Hold Fast to Your Integrity
By Zonnie Breckinridge of Fenimore, Kay, Harrison & Ford, LLP, in Austin, TX
There were many pearls of wisdom in the previous PWR blog posts; little to add to the ways we women can find fulfillment in our careers while juggling the many other roles we so often have to assume. If I were to offer one additional insight from my 39 years as a lawyer serving the banking industry, it would be to keep your integrity at the forefront of your professional life. One might say, that goes without saying. But, what does it really mean to be a working woman of integrity? For me, it is to remain loyal to my core values despite the work-place culture, pressure from bosses, colleagues and even clients (however subtle) and events that pull us away from what we truly value. It means, quite simply, not making the ethical compromises too often required in business.
My favorite example of a woman who held fast to her values at work is Sallie Krawcheck, who in 2008, was chief executive officer of the Global Wealth Management division at Citigroup. Like most other money-center banks, Citigroup sold clients investments that lost most of their value in the market downturn at that time. Ms. Krawcheck believed that Citigroup should offer its clients partial refunds. Her position, however, was at odds with that of her boss and the rest of the management team. This led to a lengthy debate that ultimately resulted in Ms. Krawcheck’s dismissal from the company. Ms. Krawcheck subsequently held other executive positions on Wall Street and went on to purchase 85 Broads, a large, successful women’s professional global networking group, which she rebranded the Ellevate Network.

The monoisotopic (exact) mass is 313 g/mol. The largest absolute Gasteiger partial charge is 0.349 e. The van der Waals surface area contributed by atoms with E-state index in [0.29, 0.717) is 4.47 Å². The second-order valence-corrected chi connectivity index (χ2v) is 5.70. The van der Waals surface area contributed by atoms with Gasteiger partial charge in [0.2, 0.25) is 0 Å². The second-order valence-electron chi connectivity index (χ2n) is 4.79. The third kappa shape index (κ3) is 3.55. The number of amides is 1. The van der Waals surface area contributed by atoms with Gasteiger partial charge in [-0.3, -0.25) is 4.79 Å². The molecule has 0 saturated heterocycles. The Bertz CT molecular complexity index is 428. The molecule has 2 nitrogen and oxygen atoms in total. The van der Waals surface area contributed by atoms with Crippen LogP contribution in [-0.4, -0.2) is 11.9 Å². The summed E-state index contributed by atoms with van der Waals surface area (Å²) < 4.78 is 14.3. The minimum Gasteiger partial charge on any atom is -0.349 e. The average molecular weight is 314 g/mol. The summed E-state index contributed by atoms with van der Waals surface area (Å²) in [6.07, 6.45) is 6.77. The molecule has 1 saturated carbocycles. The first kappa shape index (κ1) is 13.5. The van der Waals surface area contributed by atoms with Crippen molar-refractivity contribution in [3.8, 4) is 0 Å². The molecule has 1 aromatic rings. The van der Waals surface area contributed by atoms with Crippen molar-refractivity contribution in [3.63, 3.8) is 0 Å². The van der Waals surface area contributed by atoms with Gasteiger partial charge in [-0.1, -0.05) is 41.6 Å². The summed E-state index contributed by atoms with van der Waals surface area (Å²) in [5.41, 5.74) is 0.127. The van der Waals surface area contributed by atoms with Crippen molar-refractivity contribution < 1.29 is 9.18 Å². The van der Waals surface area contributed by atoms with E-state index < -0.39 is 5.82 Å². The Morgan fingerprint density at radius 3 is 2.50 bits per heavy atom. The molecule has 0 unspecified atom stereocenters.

Our integrity hinges on our ethical behavior at work. Honesty, fairness and how we relate to our customers, clients and fellow employees are the methods by which we hold fast to our values. We must take responsibility for our actions (not blame others), “say something if we see something” that is not right, treat people with respect, keep our promises and avoid decisions made solely for our personal gain. Our ethical choices are not always easy or even black and white. Making the right decision may require a good bit of reflection and discernment. And, it might very well cost us something (that raise or promotion or even our job). But I know from experience that we will never regret making ethics a priority in the choices we make at work. Succumbing to the pressure to compromise our integrity might save our job or guaranty that bonus, but over the long term, it will surely come back to haunt us, one way or another.